electricity market and its institutions and governance arrangements. The review will consider the findings of a number of recent reviews and investigations including Commerce Commission reports on wholesale and retail competition. A Technical Advisory Group of six experts has been appointed to support the review process and advise the Minister. A discussion paper is expected to be provided to Cabinet and then released for public consultation shortly. Any legislative change arising from the review is expected to be enacted by June 2010.
TrustPower considers the New Zealand market structure to be fundamentally sound and in our experience retail competition is alive and well. We expect the basic market structure to be endorsed as the best model to ensure a flexible robust electricity sector for New Zealand. It is easily forgotten that the market structure with its competing generators and developers has ensured that New Zealand has a very wide range of potential new projects and the market has coped very well with quite dramatic changes following on from the end of cheap flexible Maui gas and now with the move to a substantially renewable base.
There is however areas where refinements are needed and we expect to see some recommendations for changes. It is likely some roles will be reorganised for improved governance of the industry's market institutions.
Importantly we expect to see some steps to ensure power companies recognise fully the commercial consequences of contracting to sell more power than they have supply to cover in a dry year.
Security of supply within a market framework relies on retailers having strong commercial accountability for having sufficient supply or energy contracts to meet their sales in a dry year.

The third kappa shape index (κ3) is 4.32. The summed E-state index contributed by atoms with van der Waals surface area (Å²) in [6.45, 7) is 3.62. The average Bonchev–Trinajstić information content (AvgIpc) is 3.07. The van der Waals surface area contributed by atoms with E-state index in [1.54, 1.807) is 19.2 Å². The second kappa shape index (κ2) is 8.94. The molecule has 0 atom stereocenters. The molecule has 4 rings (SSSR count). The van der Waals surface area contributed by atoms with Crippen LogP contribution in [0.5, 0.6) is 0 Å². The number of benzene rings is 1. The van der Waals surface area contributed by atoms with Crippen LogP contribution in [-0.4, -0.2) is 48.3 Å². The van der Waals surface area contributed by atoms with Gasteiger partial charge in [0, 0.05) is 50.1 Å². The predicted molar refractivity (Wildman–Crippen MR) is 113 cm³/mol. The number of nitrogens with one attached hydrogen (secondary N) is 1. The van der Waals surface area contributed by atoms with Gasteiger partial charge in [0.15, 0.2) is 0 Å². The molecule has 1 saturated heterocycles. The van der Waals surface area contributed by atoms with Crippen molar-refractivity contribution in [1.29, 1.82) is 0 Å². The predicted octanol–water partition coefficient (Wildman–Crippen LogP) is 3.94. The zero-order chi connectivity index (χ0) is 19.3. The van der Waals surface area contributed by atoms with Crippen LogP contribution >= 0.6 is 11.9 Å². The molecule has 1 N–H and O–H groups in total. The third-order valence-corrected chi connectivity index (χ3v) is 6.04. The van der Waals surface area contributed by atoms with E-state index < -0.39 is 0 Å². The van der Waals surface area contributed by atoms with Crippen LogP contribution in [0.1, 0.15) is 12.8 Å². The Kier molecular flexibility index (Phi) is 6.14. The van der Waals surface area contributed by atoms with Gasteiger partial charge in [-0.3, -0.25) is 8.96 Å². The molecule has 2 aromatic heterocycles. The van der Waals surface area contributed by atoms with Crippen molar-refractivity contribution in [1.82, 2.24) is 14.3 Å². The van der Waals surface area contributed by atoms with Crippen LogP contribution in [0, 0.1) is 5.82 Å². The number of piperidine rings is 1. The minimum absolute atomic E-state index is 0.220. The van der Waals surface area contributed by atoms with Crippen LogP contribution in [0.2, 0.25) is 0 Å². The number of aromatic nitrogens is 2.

Commercial accountability can be reinforced through minor changes to pricing mechanisms as hydro shortages are approached.
In New Zealand, commercial accountability is also considerably blunted by the dominance of unlisted SOEs.
Security of supply for New Zealand would be improved by partial privatisation (a 20% float) of the SOEs which would result in a permanent strengthening of commercial accountabilities.
Looking now at the first quarter of the current financial year. TrustPower's New Zealand generation production was 488 GWh in the first quarter, 8 per cent above same period last year but around 14 per cent below long term average production driven mainly by lower generation from both North Island hydro assets and the Tararua Wind Farm.
The Snowtown Wind Farm produced 79 GWh during the first quarter which was around 13 per cent below long term expectation. Mass market customer sales were up 2.7 per cent for the first quarter compared with prior period mainly attributable to an increase of 6,000 customers.
Time of Use sales were down 22 per cent due mainly to the restructuring of a major industrial contract in June 2008, however, the impact on the Company's earnings from this arrangement is not material.
While it is too early to make predictions with respect to TrustPower's full year trading result the Directors are satisfied with the Company's year-to-date trading performance.
I will now hand over to Keith for his presentation. As you know Keith is hanging up his TrustPower boots at the end of this year and I will take the opportunity to speak on this later in the meeting.